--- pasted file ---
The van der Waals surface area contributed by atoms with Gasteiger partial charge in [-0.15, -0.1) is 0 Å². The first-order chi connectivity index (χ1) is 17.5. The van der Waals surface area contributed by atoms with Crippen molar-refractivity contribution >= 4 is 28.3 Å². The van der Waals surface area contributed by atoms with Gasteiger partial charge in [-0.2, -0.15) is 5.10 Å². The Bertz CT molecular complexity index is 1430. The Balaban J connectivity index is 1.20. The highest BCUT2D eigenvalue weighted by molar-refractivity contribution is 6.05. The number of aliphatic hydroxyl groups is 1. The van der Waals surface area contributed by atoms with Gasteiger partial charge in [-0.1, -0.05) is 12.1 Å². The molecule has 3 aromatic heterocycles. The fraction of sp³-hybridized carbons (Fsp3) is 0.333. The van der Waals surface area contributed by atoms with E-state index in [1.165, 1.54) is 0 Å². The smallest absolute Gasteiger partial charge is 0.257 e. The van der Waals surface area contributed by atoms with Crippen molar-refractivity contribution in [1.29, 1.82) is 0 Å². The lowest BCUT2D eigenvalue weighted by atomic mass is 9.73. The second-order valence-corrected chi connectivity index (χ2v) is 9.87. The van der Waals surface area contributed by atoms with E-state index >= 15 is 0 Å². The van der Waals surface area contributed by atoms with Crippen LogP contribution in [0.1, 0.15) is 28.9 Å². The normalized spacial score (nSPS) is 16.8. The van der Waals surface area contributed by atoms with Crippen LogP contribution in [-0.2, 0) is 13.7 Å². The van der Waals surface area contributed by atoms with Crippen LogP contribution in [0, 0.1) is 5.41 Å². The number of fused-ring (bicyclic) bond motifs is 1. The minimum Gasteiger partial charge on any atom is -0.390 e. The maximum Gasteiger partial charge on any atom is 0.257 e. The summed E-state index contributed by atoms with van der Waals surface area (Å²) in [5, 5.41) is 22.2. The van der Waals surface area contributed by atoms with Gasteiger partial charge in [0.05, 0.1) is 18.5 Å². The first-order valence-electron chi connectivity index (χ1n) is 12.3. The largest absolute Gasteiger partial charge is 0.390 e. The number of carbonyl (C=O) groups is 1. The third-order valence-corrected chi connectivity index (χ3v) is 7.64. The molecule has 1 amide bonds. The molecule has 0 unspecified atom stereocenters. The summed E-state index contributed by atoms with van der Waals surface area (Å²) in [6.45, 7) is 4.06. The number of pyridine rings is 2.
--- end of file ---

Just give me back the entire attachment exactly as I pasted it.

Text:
The van der Waals surface area contributed by atoms with Gasteiger partial charge in [-0.15, -0.1) is 0 Å². The first-order chi connectivity index (χ1) is 17.5. The van der Waals surface area contributed by atoms with Crippen molar-refractivity contribution >= 4 is 28.3 Å². The van der Waals surface area contributed by atoms with Gasteiger partial charge in [-0.2, -0.15) is 5.10 Å². The Bertz CT molecular complexity index is 1430. The Balaban J connectivity index is 1.20. The highest BCUT2D eigenvalue weighted by molar-refractivity contribution is 6.05. The number of aliphatic hydroxyl groups is 1. The van der Waals surface area contributed by atoms with Gasteiger partial charge in [-0.1, -0.05) is 12.1 Å². The molecule has 3 aromatic heterocycles. The fraction of sp³-hybridized carbons (Fsp3) is 0.333. The van der Waals surface area contributed by atoms with E-state index in [1.165, 1.54) is 0 Å². The smallest absolute Gasteiger partial charge is 0.257 e. The van der Waals surface area contributed by atoms with Crippen molar-refractivity contribution in [1.29, 1.82) is 0 Å². The lowest BCUT2D eigenvalue weighted by atomic mass is 9.73. The second-order valence-corrected chi connectivity index (χ2v) is 9.87. The van der Waals surface area contributed by atoms with E-state index >= 15 is 0 Å². The van der Waals surface area contributed by atoms with Crippen LogP contribution in [0.1, 0.15) is 28.9 Å². The normalized spacial score (nSPS) is 16.8. The van der Waals surface area contributed by atoms with Crippen LogP contribution in [-0.2, 0) is 13.7 Å². The van der Waals surface area contributed by atoms with Crippen LogP contribution in [0, 0.1) is 5.41 Å². The number of fused-ring (bicyclic) bond motifs is 1. The minimum Gasteiger partial charge on any atom is -0.390 e. The maximum Gasteiger partial charge on any atom is 0.257 e. The summed E-state index contributed by atoms with van der Waals surface area (Å²) in [5, 5.41) is 22.2. The van der Waals surface area contributed by atoms with Gasteiger partial charge in [0.05, 0.1) is 18.5 Å². The first-order valence-electron chi connectivity index (χ1n) is 12.3. The largest absolute Gasteiger partial charge is 0.390 e. The number of carbonyl (C=O) groups is 1. The third-order valence-corrected chi connectivity index (χ3v) is 7.64. The molecule has 1 amide bonds. The molecule has 0 unspecified atom stereocenters. The summed E-state index contributed by atoms with van der Waals surface area (Å²) in [6.45, 7) is 4.06. The number of pyridine rings is 2.